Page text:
This neuroscientist is an executive at a company that “uses brain research and technology to develop products intended to enhance human learning and performance,” one of many new companies with that aspiration. “The human being has unlimited creativity if focused and nurtured properly,” says a consultant who teaches clients to draw diagrams that “map their neural patterns.” “The older you get, the more connections and associations you should be making,” said a satisfied customer; “Therefore you should have more information stored in your brain. You just need to tap into it.” Many people have been convinced by the public pronouncements of neuroscience advocates—on the basis of no evidence whatsoever—that varying the route you take when driving home can stave off the effects of aging. And then there is the marketing genius who realized that blocks, balls, and other toys “provide visual and tactile stimulation” and “encourage movement and tracking,” part of a larger movement of “brain-based” childrearing and education. […]
These companies tap into people's belief in a ghost in the machine by implying that any form of learning that affects the brain (as opposed, presumably to the kinds of learning that don't affect the brain) is unexpectedly real or deep or powerful. But this is mistaken. All learning affects the brain. It is undeniably exciting when scientists make a discovery about how learning affects the brain, but that does not make the learning itself any more pervasive or profound.
One of the recurring themes on the nurture side of Nature Versus Nurture debate is that it would be nice if there was no genetically determined human nature, because then humanity would be infinitely perfectible. Of course, nobody argues that the world must conform to our wishes, but some have argued that human malleability is so desirable and innate human nature so abhorrent, then if there is any doubt, then the only responsible position is to assume malleability. The author quite rightly challenges this. Any error has consequences. It is true that the consequences of assuming malleability where there is none are different than the consequences of assuming inevitability when there is potential for progress, but one is not clearly morally superior to the other.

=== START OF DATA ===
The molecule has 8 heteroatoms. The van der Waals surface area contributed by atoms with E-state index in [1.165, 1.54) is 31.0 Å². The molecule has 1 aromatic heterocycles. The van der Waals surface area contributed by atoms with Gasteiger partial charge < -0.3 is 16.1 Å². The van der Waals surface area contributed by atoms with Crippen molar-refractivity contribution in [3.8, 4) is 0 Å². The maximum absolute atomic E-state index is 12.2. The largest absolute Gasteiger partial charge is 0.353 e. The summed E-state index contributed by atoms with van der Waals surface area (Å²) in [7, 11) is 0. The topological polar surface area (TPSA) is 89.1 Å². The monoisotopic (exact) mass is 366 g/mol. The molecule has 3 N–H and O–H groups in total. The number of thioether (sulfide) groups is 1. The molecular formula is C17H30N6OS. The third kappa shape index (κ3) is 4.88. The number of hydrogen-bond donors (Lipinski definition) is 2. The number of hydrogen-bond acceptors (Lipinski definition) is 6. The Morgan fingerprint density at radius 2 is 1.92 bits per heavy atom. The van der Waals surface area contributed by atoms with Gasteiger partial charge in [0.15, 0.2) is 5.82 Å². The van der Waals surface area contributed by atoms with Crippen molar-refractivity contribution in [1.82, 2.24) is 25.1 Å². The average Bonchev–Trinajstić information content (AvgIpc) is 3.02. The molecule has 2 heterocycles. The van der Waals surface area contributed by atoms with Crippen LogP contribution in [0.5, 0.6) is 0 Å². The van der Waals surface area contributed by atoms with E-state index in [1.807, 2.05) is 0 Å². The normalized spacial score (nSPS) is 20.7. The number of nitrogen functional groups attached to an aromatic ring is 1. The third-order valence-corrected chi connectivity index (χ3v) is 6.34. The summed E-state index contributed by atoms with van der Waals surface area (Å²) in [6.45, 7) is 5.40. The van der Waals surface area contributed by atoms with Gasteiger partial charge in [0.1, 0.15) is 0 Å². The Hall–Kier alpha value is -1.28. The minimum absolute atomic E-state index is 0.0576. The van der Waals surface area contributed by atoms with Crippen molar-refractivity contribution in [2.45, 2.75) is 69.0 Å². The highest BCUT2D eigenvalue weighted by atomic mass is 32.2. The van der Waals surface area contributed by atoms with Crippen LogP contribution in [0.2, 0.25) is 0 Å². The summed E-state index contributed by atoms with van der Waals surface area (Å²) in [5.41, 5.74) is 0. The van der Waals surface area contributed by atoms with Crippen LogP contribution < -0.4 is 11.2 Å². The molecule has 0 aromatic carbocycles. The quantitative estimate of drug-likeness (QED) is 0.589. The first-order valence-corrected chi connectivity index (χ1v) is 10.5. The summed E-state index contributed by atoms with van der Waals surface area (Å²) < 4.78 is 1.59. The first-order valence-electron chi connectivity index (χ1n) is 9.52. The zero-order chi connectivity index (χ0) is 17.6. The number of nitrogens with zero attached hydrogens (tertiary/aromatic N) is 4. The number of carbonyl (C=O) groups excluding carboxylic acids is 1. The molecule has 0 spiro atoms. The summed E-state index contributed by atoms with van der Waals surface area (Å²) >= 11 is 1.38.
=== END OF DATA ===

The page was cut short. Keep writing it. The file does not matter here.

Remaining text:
For example, some have claimed that the innatist views of evolutionary psychology are abhorrent because they resemble the views of the Social Darwinists and Nazis. He raises the nice debating point that it seems that considerably more people were killed in the genocides in the Soviet Union, China and Cambodia, than were killed by Hitler, and these countries had an ideology of the malleability (and perfectibility though coercion) of human nature. As Roy Baumeister observes in Evil, the main precondition for large-scale institutional evil like the Holocaust is idealism in service of a higher cause. Be very afraid of any ideology that tells you it knows how to radically transform the human condition.
A similar argument has been used to challenge claims that there are genetically determined differences between the aptitudes, interests and motivations of the sexes. While complete sameness of the sexes would argue for moral equivalence, it is obvious to anyone who is not overly educated that men and women are not the same. Moral equality of the sexes is the equality of opportunity (fairness and lack of prejudice) rather than the equality of outcome. See Sex Differences.
He strongly endorses the interpretation of Behavioral Genetics popularized by Judith Rich Harris in The Nurture Assumption. In short, this is that parents have been given way too much credit and blame for how kids turn out, that in fact parents have relatively little influence over many aspects of personality, intelligence and behavior. This is probably still true to some degree, and certainly in the not-so-distant past it was widely accepted that schizophrenia was caused by bad mothering. However, we think it is going way too far to say that parenting makes no difference (see Behavioral Genetics.)